Alert Dew reader Bob Lamb suggested reposting “The Declaration of Independence, Updated” in honor of our holiday. We took it a step further – here are more Dew stories, which appeared around the 4th of July each year going back to our first 4th in 2009 – a pretty random and eclectic sample of great stories by some truly wonderful writers (apologies to anyone who feels left out). Click on the story title to read more. Enjoy. And please comment.
When in the life of a democratic nation it becomes clear that the government has parted ways with the governed and evinces no intention to reform, a decent respect for the opinions of mankind requires that the governed, i.e. the People, should declare in terms both broad and narrow the causes that impel them toward a separation of their own.
We the People hold to be self-evident the same truths that were proclaimed in the Declaration of Independence of 1776, chief among them an inalienable right to Life, Liberty, and the Pursuit of Happiness, and we remind the nation’s leaders…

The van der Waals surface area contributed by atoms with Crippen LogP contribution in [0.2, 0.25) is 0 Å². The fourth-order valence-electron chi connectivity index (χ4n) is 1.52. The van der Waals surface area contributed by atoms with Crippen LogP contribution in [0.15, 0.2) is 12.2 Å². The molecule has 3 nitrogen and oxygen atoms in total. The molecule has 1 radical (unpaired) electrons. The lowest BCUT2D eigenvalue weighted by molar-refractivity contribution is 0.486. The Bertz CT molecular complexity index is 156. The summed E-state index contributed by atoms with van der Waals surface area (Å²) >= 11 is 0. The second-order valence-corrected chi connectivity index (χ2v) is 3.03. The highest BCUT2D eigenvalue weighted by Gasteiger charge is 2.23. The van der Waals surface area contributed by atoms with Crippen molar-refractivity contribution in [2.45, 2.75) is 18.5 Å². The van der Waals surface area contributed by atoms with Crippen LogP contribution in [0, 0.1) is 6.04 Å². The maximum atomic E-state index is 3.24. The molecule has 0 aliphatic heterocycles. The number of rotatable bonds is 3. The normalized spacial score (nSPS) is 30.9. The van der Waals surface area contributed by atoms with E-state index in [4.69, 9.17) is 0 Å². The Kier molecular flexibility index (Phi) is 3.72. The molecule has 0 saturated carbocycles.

work to be done
The running lights from the boats scattered across the lake looked like a lightning bug invasion. There were dueling fireworks shows; the official Lake Murray display from Bomb Island and the Dreher Island effort several miles to the West.
This was the celebration of our nation’s birthday, Columbia boat people style. Blessing the fleets, dinner at the sailing club, and watching the fireworks, or relaxing on a sandbar with a blonde and some Budweiser, take your pick.
There’s nothing wrong with idealism. Idealists are our dreamers, our visionaries, the ones who keep moving us on toward better things whether we want to go or not. These are the folks who create entire worlds in their heads, imagining how things ought to be in a perfect world while many of us can’t even acknowledge things could be different from how they are.
Today is the 49th anniversary of the televised signing of the Civil Rights Act at the White House.
Leading up to the signing was the case of Brown v. Board of Education which was heard by the U.S. Supreme Court. The Court found that racial segregation of schools was unconstitutional in 1954. In the ten years that followed the case came the Montgomery bus boycott in 1955 and Martin Luther King, Jr.’s stunning “I have a dream” speech, symbolically delivered at the Lincoln Memorial in Washington, D.C., in 1963.